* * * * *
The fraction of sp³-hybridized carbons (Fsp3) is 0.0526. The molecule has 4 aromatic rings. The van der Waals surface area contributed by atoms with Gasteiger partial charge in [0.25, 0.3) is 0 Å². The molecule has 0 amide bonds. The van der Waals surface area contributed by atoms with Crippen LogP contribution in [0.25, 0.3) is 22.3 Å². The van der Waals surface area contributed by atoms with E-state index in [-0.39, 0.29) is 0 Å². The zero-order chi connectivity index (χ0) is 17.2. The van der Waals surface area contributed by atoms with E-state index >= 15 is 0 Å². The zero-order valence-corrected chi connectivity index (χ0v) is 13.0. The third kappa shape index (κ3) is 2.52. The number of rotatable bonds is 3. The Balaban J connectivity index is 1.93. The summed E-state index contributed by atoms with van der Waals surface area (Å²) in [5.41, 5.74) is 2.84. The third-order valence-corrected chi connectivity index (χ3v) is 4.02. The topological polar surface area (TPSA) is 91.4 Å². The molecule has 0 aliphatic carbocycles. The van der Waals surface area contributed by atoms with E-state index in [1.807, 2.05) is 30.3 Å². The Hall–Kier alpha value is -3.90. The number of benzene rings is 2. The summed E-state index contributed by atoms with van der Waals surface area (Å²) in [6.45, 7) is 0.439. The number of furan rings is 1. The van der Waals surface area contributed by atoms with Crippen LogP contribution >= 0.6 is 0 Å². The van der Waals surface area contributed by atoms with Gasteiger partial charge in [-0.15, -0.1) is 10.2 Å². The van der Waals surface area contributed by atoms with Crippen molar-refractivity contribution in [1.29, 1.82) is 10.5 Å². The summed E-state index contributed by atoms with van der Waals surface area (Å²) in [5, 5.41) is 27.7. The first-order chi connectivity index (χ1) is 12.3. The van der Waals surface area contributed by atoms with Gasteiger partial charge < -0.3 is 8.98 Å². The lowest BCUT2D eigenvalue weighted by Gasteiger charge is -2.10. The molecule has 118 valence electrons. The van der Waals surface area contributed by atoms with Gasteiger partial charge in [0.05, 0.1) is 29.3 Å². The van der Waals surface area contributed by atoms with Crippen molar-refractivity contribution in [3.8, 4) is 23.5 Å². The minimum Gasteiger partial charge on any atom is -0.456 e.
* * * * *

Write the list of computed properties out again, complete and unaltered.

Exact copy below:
The fraction of sp³-hybridized carbons (Fsp3) is 0.0526. The molecule has 4 aromatic rings. The van der Waals surface area contributed by atoms with Gasteiger partial charge in [0.25, 0.3) is 0 Å². The molecule has 0 amide bonds. The van der Waals surface area contributed by atoms with Crippen LogP contribution in [0.25, 0.3) is 22.3 Å². The van der Waals surface area contributed by atoms with E-state index in [-0.39, 0.29) is 0 Å². The zero-order chi connectivity index (χ0) is 17.2. The van der Waals surface area contributed by atoms with E-state index >= 15 is 0 Å². The zero-order valence-corrected chi connectivity index (χ0v) is 13.0. The third kappa shape index (κ3) is 2.52. The number of rotatable bonds is 3. The Balaban J connectivity index is 1.93. The summed E-state index contributed by atoms with van der Waals surface area (Å²) in [5.41, 5.74) is 2.84. The third-order valence-corrected chi connectivity index (χ3v) is 4.02. The topological polar surface area (TPSA) is 91.4 Å². The molecule has 0 aliphatic carbocycles. The van der Waals surface area contributed by atoms with E-state index in [1.807, 2.05) is 30.3 Å². The Hall–Kier alpha value is -3.90. The number of benzene rings is 2. The summed E-state index contributed by atoms with van der Waals surface area (Å²) in [6.45, 7) is 0.439. The number of furan rings is 1. The van der Waals surface area contributed by atoms with Crippen LogP contribution >= 0.6 is 0 Å². The van der Waals surface area contributed by atoms with Gasteiger partial charge in [-0.15, -0.1) is 10.2 Å². The van der Waals surface area contributed by atoms with Crippen molar-refractivity contribution in [1.29, 1.82) is 10.5 Å². The summed E-state index contributed by atoms with van der Waals surface area (Å²) in [5, 5.41) is 27.7. The first-order chi connectivity index (χ1) is 12.3. The van der Waals surface area contributed by atoms with Gasteiger partial charge < -0.3 is 8.98 Å². The lowest BCUT2D eigenvalue weighted by Gasteiger charge is -2.10. The molecule has 118 valence electrons. The van der Waals surface area contributed by atoms with Gasteiger partial charge in [0.05, 0.1) is 29.3 Å². The van der Waals surface area contributed by atoms with Crippen molar-refractivity contribution in [3.8, 4) is 23.5 Å². The minimum Gasteiger partial charge on any atom is -0.456 e.